Thinking back on my childhood, I’m filled with nostalgic warmth for some of the classic childhood moments I experienced: learning to ride a bicycle; getting twice as many presents at Christmas because my parents were divorced; stealing a neighborhood ice cream truck and crashing into a 7-11.
Of course, no childhood memory bank is complete without a recollection of making money for losing your teeth.
Why bring this up?
Because it’s National Toothfairy Day.
Although just one of a series of important dental holidays including Pay Your Dentist or Else Day (April 16), Nitrous Oxide Day (June 5) and Molar Awareness Week (First week of Sept.), National Toothfairy Day is undoubtedly the most popular.
It celebrates the legacy of the tooth fairy, that wand-waving mystic who gives children their first experiences with selling parts of their body for cash.
Throughout the centuries, the tooth fairy has never waivered from his little-understood profession, except for a brief time in the late 70s when he stopped collecting teeth to focus on a career as a musician.
During that time he fronted several British punk rock bands, including “Fillings of Fate,” “The Enamel Scrapers” and “Gin Javitis and the Cavity Searchers.” But it didn’t last, and like plaque on unbrushed teeth, he returned to dentistry.
As a nocturnal nomad who visits children all across the world, the tooth fairy must often acclimate himself to different cultural norms.
For instance, in Europe he’ll tuck a Euro beneath the pillow of EU children instead of U.S. dollars. In Saudi Arabia, the tooth fairy, or as he is known there, “The Tooth Sheik,” will leave a small quantity of crude oil.
I remember my tooth fairy experiences vividly.
First was the exciting realization I had a loose tooth. Then came realizing the sooner I got it out, the sooner I got that crisp green portrait of George Washington, who ironically didn’t have any real teeth.
Then came the entrepreneurial understanding that the more teeth lost, the more money made, which eventually led to my mom catching me in the bathroom with a hammer before I could carry out my ingenious business plan.
One of the most common ways to speed up the tooth-losing process was by tying one end of a string to your loose tooth, and the other end to the back bumper of your grandfather’s station wagon.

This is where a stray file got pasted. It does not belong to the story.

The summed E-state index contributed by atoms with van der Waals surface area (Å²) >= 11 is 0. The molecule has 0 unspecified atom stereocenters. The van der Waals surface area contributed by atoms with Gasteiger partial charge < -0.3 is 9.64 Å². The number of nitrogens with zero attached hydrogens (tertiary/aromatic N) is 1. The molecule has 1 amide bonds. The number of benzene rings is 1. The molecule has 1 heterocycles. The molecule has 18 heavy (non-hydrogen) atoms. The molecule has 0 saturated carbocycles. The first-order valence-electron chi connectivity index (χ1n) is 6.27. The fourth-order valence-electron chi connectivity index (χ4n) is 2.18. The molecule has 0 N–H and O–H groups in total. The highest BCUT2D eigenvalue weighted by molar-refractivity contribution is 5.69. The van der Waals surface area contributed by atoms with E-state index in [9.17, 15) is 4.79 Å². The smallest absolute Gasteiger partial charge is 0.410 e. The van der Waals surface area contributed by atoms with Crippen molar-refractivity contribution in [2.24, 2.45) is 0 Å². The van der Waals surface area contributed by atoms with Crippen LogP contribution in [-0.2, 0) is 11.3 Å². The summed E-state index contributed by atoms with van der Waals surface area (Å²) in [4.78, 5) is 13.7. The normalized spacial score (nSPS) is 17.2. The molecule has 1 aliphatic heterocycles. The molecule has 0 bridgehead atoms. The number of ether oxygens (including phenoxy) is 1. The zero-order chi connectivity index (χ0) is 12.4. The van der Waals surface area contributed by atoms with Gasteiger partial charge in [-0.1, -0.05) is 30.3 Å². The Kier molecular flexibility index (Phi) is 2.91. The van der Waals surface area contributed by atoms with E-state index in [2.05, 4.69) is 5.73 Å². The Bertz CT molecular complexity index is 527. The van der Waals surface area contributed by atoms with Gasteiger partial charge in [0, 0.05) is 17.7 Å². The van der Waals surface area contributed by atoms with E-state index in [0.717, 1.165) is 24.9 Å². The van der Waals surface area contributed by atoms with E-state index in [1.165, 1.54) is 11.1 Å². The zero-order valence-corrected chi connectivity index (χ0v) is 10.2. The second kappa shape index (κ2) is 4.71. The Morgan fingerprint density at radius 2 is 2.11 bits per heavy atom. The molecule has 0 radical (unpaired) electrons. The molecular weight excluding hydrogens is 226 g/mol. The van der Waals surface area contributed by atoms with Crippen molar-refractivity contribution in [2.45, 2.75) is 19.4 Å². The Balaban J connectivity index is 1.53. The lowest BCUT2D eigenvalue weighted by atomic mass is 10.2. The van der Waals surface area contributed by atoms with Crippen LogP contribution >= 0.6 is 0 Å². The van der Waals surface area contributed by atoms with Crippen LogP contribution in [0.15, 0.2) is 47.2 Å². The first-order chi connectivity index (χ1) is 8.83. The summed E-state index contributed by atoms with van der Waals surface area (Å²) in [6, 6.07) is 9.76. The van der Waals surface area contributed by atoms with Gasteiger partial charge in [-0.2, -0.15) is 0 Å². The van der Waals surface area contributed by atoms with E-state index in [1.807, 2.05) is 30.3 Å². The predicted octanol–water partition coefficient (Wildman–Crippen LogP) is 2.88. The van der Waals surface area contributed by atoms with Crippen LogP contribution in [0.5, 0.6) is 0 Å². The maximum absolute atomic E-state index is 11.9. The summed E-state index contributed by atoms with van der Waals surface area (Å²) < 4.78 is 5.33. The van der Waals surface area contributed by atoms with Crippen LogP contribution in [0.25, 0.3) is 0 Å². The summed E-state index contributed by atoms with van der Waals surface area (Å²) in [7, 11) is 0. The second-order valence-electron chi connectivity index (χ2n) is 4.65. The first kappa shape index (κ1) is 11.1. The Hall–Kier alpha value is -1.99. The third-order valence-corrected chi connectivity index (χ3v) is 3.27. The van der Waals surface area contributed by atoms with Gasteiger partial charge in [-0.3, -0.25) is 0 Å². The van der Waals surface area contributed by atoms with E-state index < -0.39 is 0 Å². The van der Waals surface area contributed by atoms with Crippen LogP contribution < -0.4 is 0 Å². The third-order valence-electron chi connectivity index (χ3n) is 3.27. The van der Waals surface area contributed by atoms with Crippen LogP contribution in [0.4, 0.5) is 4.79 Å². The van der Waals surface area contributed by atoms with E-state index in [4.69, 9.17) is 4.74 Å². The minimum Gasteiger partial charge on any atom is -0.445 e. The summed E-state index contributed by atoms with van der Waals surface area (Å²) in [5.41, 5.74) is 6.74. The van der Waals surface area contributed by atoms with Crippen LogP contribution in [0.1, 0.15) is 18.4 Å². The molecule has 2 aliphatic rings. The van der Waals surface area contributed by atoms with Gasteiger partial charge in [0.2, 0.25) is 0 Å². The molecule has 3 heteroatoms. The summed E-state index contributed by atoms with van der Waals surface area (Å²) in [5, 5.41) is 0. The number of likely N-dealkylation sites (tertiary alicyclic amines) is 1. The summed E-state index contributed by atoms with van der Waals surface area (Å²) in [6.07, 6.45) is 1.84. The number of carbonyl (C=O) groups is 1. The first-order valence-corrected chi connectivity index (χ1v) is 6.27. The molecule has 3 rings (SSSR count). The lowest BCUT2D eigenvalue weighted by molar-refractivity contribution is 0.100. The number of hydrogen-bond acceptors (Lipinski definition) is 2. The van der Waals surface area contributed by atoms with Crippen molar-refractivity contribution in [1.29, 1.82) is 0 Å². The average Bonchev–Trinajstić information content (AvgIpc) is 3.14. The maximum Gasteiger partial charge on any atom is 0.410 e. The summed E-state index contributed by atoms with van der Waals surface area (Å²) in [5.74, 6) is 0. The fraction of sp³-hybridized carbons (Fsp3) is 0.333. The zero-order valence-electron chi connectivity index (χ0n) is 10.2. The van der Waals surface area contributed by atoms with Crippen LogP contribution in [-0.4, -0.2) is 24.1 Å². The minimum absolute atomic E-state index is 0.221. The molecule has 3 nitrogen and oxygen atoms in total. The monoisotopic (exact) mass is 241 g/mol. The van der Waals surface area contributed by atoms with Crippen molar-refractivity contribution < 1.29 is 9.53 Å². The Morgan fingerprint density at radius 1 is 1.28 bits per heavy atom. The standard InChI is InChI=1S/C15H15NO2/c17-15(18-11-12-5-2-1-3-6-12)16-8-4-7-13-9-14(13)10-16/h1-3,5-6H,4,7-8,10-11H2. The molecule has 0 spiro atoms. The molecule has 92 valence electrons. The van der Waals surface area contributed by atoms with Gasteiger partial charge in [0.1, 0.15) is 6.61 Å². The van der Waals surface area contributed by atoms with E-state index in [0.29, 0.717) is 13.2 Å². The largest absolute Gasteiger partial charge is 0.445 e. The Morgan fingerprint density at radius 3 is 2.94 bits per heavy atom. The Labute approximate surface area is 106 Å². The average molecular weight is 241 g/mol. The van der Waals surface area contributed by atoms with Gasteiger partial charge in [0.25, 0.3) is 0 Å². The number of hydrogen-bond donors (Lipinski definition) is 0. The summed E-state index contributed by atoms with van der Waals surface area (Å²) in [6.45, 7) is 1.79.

Or maybe that was just me.
Anyway, I meant to say you’d tie it to a door handle, and when you were ready, you’d brace for blood and pain and then … nothing would happen, because your grandfather couldn’t tie string very well and you’d have to do it again.
If you had a particularly senile grandfather, it would not be surprising if he tied the string to the door and station wagon, forgetting your tooth entirely and instead ripping the front door off your house.
But regardless of how you lost the tooth, you had a tradeable commodity to put beneath your pillow. The next morning, your tooth would be gone, replaced by a glorious greenback.
Of course, if your parents were sentimental hoarders who kept the teeth the Tooth Fairy took from you, the teeth would never truly disappear. And 14 years later, desperate for additional income, you’d find them in the bottom of a dresser drawer and try to sell them on eBay.
It’s a mystery, though, what the tooth fairy does with the teeth he does collect. The answer, which I figured out by reading the news, is that he sells them at auction.
Granted these aren’t just any teeth, but rather those of legendary musicians.
Last November the tooth fairy made a killing when the discolored molar of former Beatle John Lennon sold at a British auction house for more than $31,000 — yes this actually happened.
The tooth — which also had a cavity — was removed during a recording session for Lennon’s solo album “John Lennon/Plastic Ono Band,” which would explain the intense screaming in the middle of the song “Well, Well, Well.”
With the kind of money these auctions bring in, there’s a good chance that when Flava Flav finally dies, the tooth fairy will break into the funeral home to steal his golden grill, which is worth an estimated $17 million.
So, although our baby teeth are long gone, there are still ways to celebrate National Toothfairy Day as college students. Whether you’ve just had your wisdom teeth removed, or recently got into a bar fight on Greek Row, know the tooth fairy hasn’t forgotten you.
Set that tooth under your pillow and in the morning be greeted with a fine gift:
He left you a condom.